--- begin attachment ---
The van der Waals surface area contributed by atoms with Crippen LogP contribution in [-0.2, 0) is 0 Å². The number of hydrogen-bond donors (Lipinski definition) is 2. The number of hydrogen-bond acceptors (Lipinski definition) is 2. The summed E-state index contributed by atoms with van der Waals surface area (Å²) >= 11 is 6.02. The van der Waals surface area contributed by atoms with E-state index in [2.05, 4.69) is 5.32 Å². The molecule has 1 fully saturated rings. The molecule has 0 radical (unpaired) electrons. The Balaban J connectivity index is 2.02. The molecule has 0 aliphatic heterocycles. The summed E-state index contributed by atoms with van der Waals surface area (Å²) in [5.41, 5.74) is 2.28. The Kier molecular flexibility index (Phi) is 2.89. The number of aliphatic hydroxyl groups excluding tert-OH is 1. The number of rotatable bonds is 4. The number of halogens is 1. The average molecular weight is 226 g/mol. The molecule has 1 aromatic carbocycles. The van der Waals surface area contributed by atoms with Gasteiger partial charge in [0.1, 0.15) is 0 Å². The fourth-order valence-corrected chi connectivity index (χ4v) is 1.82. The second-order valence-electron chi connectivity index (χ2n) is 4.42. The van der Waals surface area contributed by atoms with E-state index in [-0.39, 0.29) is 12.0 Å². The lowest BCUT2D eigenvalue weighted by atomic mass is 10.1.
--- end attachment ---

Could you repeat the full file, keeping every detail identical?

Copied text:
The van der Waals surface area contributed by atoms with Crippen LogP contribution in [-0.2, 0) is 0 Å². The number of hydrogen-bond donors (Lipinski definition) is 2. The number of hydrogen-bond acceptors (Lipinski definition) is 2. The summed E-state index contributed by atoms with van der Waals surface area (Å²) >= 11 is 6.02. The van der Waals surface area contributed by atoms with E-state index in [2.05, 4.69) is 5.32 Å². The molecule has 1 fully saturated rings. The molecule has 0 radical (unpaired) electrons. The Balaban J connectivity index is 2.02. The molecule has 0 aliphatic heterocycles. The summed E-state index contributed by atoms with van der Waals surface area (Å²) in [5.41, 5.74) is 2.28. The Kier molecular flexibility index (Phi) is 2.89. The number of aliphatic hydroxyl groups excluding tert-OH is 1. The number of rotatable bonds is 4. The number of halogens is 1. The average molecular weight is 226 g/mol. The molecule has 1 aromatic carbocycles. The van der Waals surface area contributed by atoms with Gasteiger partial charge in [0.1, 0.15) is 0 Å². The fourth-order valence-corrected chi connectivity index (χ4v) is 1.82. The second-order valence-electron chi connectivity index (χ2n) is 4.42. The van der Waals surface area contributed by atoms with E-state index in [-0.39, 0.29) is 12.0 Å². The lowest BCUT2D eigenvalue weighted by atomic mass is 10.1.